Phones use an integrated circuit called a System On a Chip (SOC). As the name suggests this integrates most of the components needed by the phone into one component. Some of the common SOCs used in phones are Qualcomm (e.g. Snapdragon 835), MediaTek (e.g. Helio X30) and Samsung Exynos.
A SOC includes the CPU cores (main processor), GPU and video (graphics), cellular modem, memory controller, display support, camera support, multimedia, and connectivity.
CPU cores are mainly provided by ARM (e.g. Cortex A53), Qualcomm (e.g. Kryo 280) and Samsung. The higher the number of cores and the higher their frequency, generally speaking, the faster the phone is (more operations can be performed). The CPU cores are typically arranged in clusters (groups). This allows better power management (e.g. 8 CPU cores may be arranged as 2 x 4-core groups, where 1 group may have a lower clock frequency to reduce power usage and temperature). The speed (base frequency multiplier) of each CPU core can be reduced or increased based on the workload, power, and temperature. Phone spec. sheets typically show the maximum CPU core frequency.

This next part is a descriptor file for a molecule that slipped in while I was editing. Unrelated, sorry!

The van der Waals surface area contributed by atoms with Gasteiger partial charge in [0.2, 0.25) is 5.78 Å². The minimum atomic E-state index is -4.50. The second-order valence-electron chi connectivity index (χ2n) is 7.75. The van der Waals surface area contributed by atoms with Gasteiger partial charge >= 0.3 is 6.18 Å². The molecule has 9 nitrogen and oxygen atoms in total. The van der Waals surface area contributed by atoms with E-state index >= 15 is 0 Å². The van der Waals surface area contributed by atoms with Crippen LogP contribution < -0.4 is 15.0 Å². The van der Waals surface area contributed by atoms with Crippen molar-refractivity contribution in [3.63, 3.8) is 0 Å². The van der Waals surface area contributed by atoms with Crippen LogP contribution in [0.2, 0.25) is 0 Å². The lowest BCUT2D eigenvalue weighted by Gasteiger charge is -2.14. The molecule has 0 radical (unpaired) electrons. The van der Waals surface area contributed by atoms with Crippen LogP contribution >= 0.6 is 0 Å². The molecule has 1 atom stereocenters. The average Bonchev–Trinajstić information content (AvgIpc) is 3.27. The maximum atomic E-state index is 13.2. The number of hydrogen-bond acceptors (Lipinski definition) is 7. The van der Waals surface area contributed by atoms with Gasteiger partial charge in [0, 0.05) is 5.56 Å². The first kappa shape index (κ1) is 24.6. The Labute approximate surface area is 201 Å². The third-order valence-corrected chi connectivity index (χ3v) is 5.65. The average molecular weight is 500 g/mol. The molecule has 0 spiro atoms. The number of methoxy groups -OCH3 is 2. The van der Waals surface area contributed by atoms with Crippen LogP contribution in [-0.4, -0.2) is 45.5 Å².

It is interesting to note that some phones very quickly hit their thermal limit (e.g. 100 °C in 5 seconds) and then throttle (slow) the CPU frequency to a lower value to reduce power and hence reduce the temperature. This can be impacted by running apps, the ambient temperature, and the case.
The GPU (graphics) core is typically provided by ARM (e.g. Mali G71) or Qualcomm (e.g. Adreno 540).